Earthbound

One of my favorite pictures which hangs up in my office

I remember the giant box sitting on the shelf of the local laundromat/rental store in the little village of Three Oaks, Michigan. I didn’t know who Shigesato Itoi was or how an RPG worked, but I was curious about this game. And seeing as how my brother and I had returned enough abandoned pop bottles to rent a game and we had already played everything else, we decided to pick up Earthbound.

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I was quickly captivated by this game. It made sense to my young mind. Of course a bee named Buzz Buzz would come out of a meteorite from the future and prepare me to fight off the greatest evil the universe had ever known.

Come on, it’s not that weird. We’re all quite aware that Nintendo’s biggest game is about an Italian plumber who fights off princess-kidnapping-dragons in the magical land of the Mushroom Kingdom, where consuming all kinds of things that fall out of blocks will give you super powers.

In that light, Buzz Buzz sounds pretty normal.

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While I was quickly captivated by this game, my skill level was not. I didn’t understand how RPGs or grinding worked. How many times could I die before I ever made it to the Onett Arcade to defeat Frank Fly?

A lot of times apparently.

But I remembered the game for years to come. In fact, it was a big part of the reason I bought a Wii U. Yup. I bought an entire console so that I could play Earthbound with a handful of other games. And I suppose that after all of these years, I still wasn’t skilled enough to play it, but thanks to the console’s instant save ability, I managed to get myself through it.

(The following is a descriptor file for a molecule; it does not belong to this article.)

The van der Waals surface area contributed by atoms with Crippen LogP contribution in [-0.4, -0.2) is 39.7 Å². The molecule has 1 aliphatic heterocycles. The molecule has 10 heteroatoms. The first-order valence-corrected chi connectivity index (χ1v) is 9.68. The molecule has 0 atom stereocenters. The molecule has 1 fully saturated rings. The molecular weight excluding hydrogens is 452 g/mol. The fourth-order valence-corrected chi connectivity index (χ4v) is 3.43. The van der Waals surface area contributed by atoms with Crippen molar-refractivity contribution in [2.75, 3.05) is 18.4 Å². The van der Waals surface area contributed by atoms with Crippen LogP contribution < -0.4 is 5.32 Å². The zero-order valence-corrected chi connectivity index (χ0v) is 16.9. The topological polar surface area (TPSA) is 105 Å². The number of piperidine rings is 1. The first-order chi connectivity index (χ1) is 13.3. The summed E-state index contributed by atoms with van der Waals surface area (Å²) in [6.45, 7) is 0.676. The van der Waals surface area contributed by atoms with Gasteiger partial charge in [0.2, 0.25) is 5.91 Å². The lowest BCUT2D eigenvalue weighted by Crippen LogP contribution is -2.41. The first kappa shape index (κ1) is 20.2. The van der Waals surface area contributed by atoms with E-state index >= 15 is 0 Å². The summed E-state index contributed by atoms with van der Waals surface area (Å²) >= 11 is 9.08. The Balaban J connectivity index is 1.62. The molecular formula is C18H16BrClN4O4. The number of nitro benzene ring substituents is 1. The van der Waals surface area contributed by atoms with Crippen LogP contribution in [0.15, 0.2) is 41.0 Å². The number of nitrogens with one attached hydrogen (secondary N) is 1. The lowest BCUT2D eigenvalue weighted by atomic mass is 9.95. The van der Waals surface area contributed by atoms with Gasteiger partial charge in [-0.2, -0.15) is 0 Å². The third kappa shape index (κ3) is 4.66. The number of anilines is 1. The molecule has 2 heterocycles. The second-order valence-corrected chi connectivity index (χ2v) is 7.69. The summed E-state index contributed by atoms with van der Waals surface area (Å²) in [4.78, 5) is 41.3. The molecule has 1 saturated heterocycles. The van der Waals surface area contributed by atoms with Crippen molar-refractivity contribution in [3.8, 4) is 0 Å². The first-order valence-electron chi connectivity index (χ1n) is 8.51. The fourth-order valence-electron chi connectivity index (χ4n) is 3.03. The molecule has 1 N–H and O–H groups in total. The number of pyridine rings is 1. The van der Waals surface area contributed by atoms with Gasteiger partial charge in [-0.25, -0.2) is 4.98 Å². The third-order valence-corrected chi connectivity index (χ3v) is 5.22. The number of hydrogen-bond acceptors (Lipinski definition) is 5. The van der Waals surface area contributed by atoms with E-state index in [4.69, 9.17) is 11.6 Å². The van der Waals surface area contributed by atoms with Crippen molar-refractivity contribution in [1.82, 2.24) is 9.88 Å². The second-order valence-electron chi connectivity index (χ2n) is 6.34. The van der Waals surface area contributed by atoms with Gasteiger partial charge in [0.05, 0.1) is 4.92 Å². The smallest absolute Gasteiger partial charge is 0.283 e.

And it was a beautiful return to nostalgia. The jokes were hilarious (and even broke the fourth wall on occasion); the adventure was exciting; the bosses were random (including a pile of barf at one point). You truly felt like you were on a quest with your friends to save the world.

ruffini

And then there was the God element.

You ever have that happen? You’re enjoying something secular when all of the sudden God breaks through and teaches you something? Well that’s what the end of this game does (12 year old spoiler alert).

At the end of the game you’re turned into robots so you can go back in time to fight both your best friend and Giygas (the ultimate evil). Makes sense, right? As you begin to fight Giygas, you notice a few weird things going on. The dialogue is a bit odd and the bad guy is scarier than anything else in the game.

I tried to beat him over and over again, but nothing was working. I just kept dying. And then, (like a good pastor) I tried the only move I never used: prayer. The dialogue began to change and cutscenes started to play. And so I prayed again. More cutscenes. They showed people I met throughout the game randomly walking out of their houses and praying for me.

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I kept praying until finally Giygas was defeated.

Ends up that the final bad guy was based on a horrifying memory that creator Shigesato Itoi had, as he has disclosed in different interviews. It was the ultimate bad guy. How did he overcome it? Not by his own strength, but through his own prayers and the prayers of others. By the strength of God.

Or so the game at least implies, and rightly so.

And they said video games would rot our brains ;)

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